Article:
OPC UA Certificate Deployment

The UA component certificate (Connector or Server Service) needs to be deployed to the machine running this inmation service and the root certificate needs to be known to the UA server if automatic client certificate validation should take place.

As of today, a UA component cannot be configured with an external client certificate via DataStudio or some API calls. Instead, the certificate and the private key need to be copied manually to the host machine running the Connector or Server service.

For detailed information regarding OPC UA Certificate Management, see this page of the OPC Foundation.

Before the certificate and private key can be deployed, they need to be converted into the required formats

Converting the Private Key

The private key is required to be stored in PFX format, so you need to export the PEM encoded key file and certificate to a PFX file. To do this, execute the following command:

PS > openssl pkcs12 `
        -inkey requesting-party/private/TheRequestingParty.key.pem `
        -in requesting-party/certs/TheGrantedCertificate.pem `
        -export `
        -out requesting-party/private/ua_client.key.pfx
Details

In this command …​

  • inkey - the private key input for PKCS12 output.

  • in - specifies the path/filename of the file which is to be converted

  • export - This option specifies that a PKCS#12 file will be created. Without this option, the command is used to parse the file specified in the -in option

  • out - specifies the path/filename to write the PKCS#12 file to

For further options of the 'pkcs12' command see the OpenSSL documentation.

Note that with the previous command the converted private key got a new specific name ('ua_client,key') instead of the generic 'TheRquestingParty.key' which we’ve been using so far.

Converting the Certificate

To convert a certificate from PEM into the required DER encoding, execute this command line:

PS> openssl x509 `
        -outform der `
        -in requesting-party/certs/TheGrantedCertificate.pem `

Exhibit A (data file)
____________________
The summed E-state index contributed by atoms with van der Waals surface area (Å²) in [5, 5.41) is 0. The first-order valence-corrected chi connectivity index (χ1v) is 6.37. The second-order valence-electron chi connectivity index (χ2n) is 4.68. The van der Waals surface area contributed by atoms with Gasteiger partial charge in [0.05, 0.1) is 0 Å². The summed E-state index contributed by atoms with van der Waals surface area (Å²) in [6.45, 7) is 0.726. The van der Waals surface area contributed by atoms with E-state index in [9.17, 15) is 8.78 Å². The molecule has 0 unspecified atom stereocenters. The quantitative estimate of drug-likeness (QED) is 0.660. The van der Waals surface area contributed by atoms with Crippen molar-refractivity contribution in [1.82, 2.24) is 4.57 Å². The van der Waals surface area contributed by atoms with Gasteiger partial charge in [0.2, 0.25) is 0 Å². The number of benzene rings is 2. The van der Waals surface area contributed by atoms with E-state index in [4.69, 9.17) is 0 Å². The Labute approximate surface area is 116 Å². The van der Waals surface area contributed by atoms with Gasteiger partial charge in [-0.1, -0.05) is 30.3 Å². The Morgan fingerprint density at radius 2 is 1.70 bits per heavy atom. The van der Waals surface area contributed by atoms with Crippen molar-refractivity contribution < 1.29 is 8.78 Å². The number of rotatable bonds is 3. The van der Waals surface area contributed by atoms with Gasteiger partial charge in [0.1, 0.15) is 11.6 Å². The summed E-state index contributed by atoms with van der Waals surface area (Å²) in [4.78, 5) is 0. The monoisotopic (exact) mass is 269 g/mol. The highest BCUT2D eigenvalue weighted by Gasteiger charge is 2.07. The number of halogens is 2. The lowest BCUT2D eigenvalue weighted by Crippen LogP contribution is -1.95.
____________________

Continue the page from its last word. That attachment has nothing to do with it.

-out requesting-party/certs/ua_client.cert.der
Details

In this command …​

  • -outform - defines the new file format for the certificate

  • -in - specifies the file which is to be converted

  • -out - sets the path/filename for the converted certificate

For further options of the 'x509' command see the OpenSSL documentation.

Note that with the previous command the converted certificate got a new specific name ('ua_client.cert') instead of the generic 'TheGrantedCertificate' which we’ve been using so far.

Deployment

1 Before deploying the Private Key and the Certificate to the component, make sure that the OPC UA Stack > Certificate Security > Create Certificate property is disabled.

2 Copy the DER encoded UA client certificate to the inmation.root\certificates\public folder. Then, in the target folder, rename the certificate file so that it starts with "[conn] " for a Connector Service or with "[server] " for a Server Service (without quotation marks, but including the white space after the closing square bracket).

3 Copy the PFX key file to the inmation.root\certificates\private folder and in the target folder rename it so that it also begins with the prefix which fits the service, i.e. "[conn] " or "[server] ".

The final directory layout should look like this (there may exist additional folder and files, but no more than one file with each prefix should exist in each sub-folder):

certificates
┣━ private/
┃  ┗━ [<prefix>] ua_client.key.pfx
┣━ public/
┃  ┗━ [<prefix>] ua_client.cert.der
⁞
After manually adding or removing files in the connectors local certificate store, the component service needs to be restarted for the changes to take effect.

UA Server

If the UA server should be able to automatically validate the UA client certificate, the root certificate needs to be installed in its certificate store. How this is done depends on the actual type of certificate store used by the UA server. A local directory store typically has a certs sub-folder where trusted certificates can be copied to. If the Windows certificate store is used, the root certificate can be installed by double-clicking on it.

Due to the used DER certificate format, it is not possible to create a certificate chain file containing both the client and its intermediate and / or root certificates.